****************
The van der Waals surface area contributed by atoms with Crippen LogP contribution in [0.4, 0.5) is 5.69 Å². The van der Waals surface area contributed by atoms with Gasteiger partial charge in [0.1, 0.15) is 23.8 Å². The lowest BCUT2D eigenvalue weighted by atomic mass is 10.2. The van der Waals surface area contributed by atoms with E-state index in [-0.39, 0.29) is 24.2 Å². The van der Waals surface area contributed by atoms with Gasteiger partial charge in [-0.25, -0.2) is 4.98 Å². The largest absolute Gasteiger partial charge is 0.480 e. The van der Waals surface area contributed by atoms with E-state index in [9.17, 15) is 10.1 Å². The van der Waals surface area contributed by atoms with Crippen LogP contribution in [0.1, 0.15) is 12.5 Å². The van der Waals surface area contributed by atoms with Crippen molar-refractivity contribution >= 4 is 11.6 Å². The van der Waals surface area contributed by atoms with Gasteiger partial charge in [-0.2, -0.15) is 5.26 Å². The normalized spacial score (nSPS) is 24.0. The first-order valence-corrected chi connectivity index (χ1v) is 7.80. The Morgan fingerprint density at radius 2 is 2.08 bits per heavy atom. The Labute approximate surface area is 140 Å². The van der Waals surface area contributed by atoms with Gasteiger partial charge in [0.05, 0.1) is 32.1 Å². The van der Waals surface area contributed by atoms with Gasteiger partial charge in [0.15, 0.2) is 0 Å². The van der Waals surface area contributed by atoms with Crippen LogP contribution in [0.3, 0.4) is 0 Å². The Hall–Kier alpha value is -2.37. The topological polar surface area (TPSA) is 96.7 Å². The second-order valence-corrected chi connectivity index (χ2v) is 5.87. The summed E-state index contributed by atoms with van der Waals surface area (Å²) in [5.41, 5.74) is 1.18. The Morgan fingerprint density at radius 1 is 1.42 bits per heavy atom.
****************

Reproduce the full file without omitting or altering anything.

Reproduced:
The van der Waals surface area contributed by atoms with Crippen LogP contribution in [0.4, 0.5) is 5.69 Å². The van der Waals surface area contributed by atoms with Gasteiger partial charge in [0.1, 0.15) is 23.8 Å². The lowest BCUT2D eigenvalue weighted by atomic mass is 10.2. The van der Waals surface area contributed by atoms with E-state index in [-0.39, 0.29) is 24.2 Å². The van der Waals surface area contributed by atoms with Gasteiger partial charge in [-0.25, -0.2) is 4.98 Å². The largest absolute Gasteiger partial charge is 0.480 e. The van der Waals surface area contributed by atoms with E-state index in [9.17, 15) is 10.1 Å². The van der Waals surface area contributed by atoms with Crippen LogP contribution in [0.1, 0.15) is 12.5 Å². The van der Waals surface area contributed by atoms with Crippen molar-refractivity contribution >= 4 is 11.6 Å². The van der Waals surface area contributed by atoms with Gasteiger partial charge in [-0.2, -0.15) is 5.26 Å². The normalized spacial score (nSPS) is 24.0. The first-order valence-corrected chi connectivity index (χ1v) is 7.80. The Morgan fingerprint density at radius 2 is 2.08 bits per heavy atom. The Labute approximate surface area is 140 Å². The van der Waals surface area contributed by atoms with Gasteiger partial charge in [0.05, 0.1) is 32.1 Å². The van der Waals surface area contributed by atoms with Gasteiger partial charge in [0.15, 0.2) is 0 Å². The van der Waals surface area contributed by atoms with Crippen LogP contribution in [0.3, 0.4) is 0 Å². The Hall–Kier alpha value is -2.37. The topological polar surface area (TPSA) is 96.7 Å². The second-order valence-corrected chi connectivity index (χ2v) is 5.87. The summed E-state index contributed by atoms with van der Waals surface area (Å²) in [5.41, 5.74) is 1.18. The Morgan fingerprint density at radius 1 is 1.42 bits per heavy atom.